Are Biologics Useful in Treating Crohn's disease?

Internal Medicine World Report, Summer 2011, Volume 1, Issue 1

Are Biologics Useful in Treating Crohn’s disease?

Some research points to evidence that Crohn’s disease (CD) and ulcerative colitis (UC) will respond to biological therapies. But no one has taken a systematic look at all of the available evidence. Alexander Ford, MBChB, MD, and colleagues recently published an article that begins to address this issues.

“This research was done as part of the summary of all available evidence to support the American College of Gastroenterology’s monograph on the management of inflammatory bowel disease,” said Dr. Ford from the Leeds Gastroenterology Institute in the United Kingdom. “Until now, no previous meta-analysis had summarized the evidence for efficacy of all FDA-approved biological therapies in inflammatory bowel disease.”

The researchers searched MEDLINE, EMBASE, and the Cochrane central registry of controlled trials through December of 2010. Trials that enrolled adults with active or quiescent CD or UC and compared biological therapies (specifically anti-tumor necrosis factor-a(TNFa) antibodies or natalizumab) with placebo were included in the analysis. Symptom data were pooled to obtain relative risk (RR) of failure to achieve remission in active disease and RR of relapse of activity in inactive disease once remissions had occurred.

The search identified 27 eligible citations. Anti-TNFa antibodies and natalizumab were both superior to placebo in inducing remission of luminal CD (RR of no remission=0.87; 95% confidence interval [CI] 0.80-0.94 and RR=0.88; 95% CI 0.83 to 0.95 respectively). Anti-TNFa antibodies were also superior to placebo in preventing relapse of luminal CD (RR of relapse- 0.71; 95% CI 0.65-0.76). Infliximab was superior to placebo in inducing remission in those with moderate to severe active UC (RR=0.72; 95% CI 0.57-0.91).

“The biological therapies were effective for both inducing remission and preventing relapse of luminal Crohn’s disease, and for inducing remission for ulcerative colitis, said Dr. Ford. “There was less evidence available to support their efficacy in fistulizing Crohn’s disease, but there was a trend toward benefit in terms of inducing fistula healing.”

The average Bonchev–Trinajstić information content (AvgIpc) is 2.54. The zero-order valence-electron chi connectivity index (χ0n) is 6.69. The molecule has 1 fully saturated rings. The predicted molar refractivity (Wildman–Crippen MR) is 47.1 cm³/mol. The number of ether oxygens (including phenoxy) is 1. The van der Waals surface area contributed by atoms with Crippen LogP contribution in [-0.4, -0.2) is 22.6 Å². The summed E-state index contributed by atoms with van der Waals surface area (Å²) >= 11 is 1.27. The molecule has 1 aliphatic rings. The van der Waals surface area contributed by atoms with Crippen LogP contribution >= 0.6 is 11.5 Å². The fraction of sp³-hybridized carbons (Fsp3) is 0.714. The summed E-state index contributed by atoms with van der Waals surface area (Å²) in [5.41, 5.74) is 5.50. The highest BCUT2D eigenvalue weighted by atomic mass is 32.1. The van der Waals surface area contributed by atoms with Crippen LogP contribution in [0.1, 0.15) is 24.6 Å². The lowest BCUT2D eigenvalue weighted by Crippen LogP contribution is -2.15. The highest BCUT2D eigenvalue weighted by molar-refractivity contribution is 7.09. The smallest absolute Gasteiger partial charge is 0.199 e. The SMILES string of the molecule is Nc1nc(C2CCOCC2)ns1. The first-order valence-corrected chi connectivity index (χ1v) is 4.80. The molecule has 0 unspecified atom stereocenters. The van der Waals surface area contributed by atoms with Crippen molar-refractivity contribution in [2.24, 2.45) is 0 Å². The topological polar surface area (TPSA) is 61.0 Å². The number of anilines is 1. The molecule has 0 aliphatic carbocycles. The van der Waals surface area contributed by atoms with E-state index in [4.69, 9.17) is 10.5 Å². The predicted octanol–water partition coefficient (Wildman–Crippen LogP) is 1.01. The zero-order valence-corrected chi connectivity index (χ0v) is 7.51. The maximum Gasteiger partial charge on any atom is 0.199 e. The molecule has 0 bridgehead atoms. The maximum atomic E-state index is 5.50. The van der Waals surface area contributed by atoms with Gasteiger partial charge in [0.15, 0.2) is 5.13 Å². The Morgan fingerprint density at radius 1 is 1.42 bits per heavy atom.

Subgroup analysis by dosing schedule brought out some interesting information. Infliximab (10mg/kg) at 8-week intervals was superior to placebo in preventing relapse of quiescent luminal CD (RR=0.69; 95% CI 0.58-0.81; Number Needed to Treat (NNT)= 4, 95% CI 3-7). There was no statistically significant difference between adalimub 40 mg every other week or 40 mg weekly versus placebo.

“Evidence-based medicine is always important to influence practice,” said Dr. Ford. “This meta-analysis provides useful summary statistics that clinicians can bear in mind, and quote to patients, when they are instituting biologic therapies, and reassure both physicians and patients that what they are doing is likely to be effective according to level 1a evidence.”

Author Disclosures: Financial support for the study came from the American College of Gastroenterology. Some of the authors reported they have worked as consultants, for speaker’s bureaus or have received research support from pharmaceutical companies.

Source: Ford AC, et al. Efficacy of biological therapies in inflammatory bowel disease: Systematic review and meta-analysis. Am J Gastroenterol. 2011;106:644-659.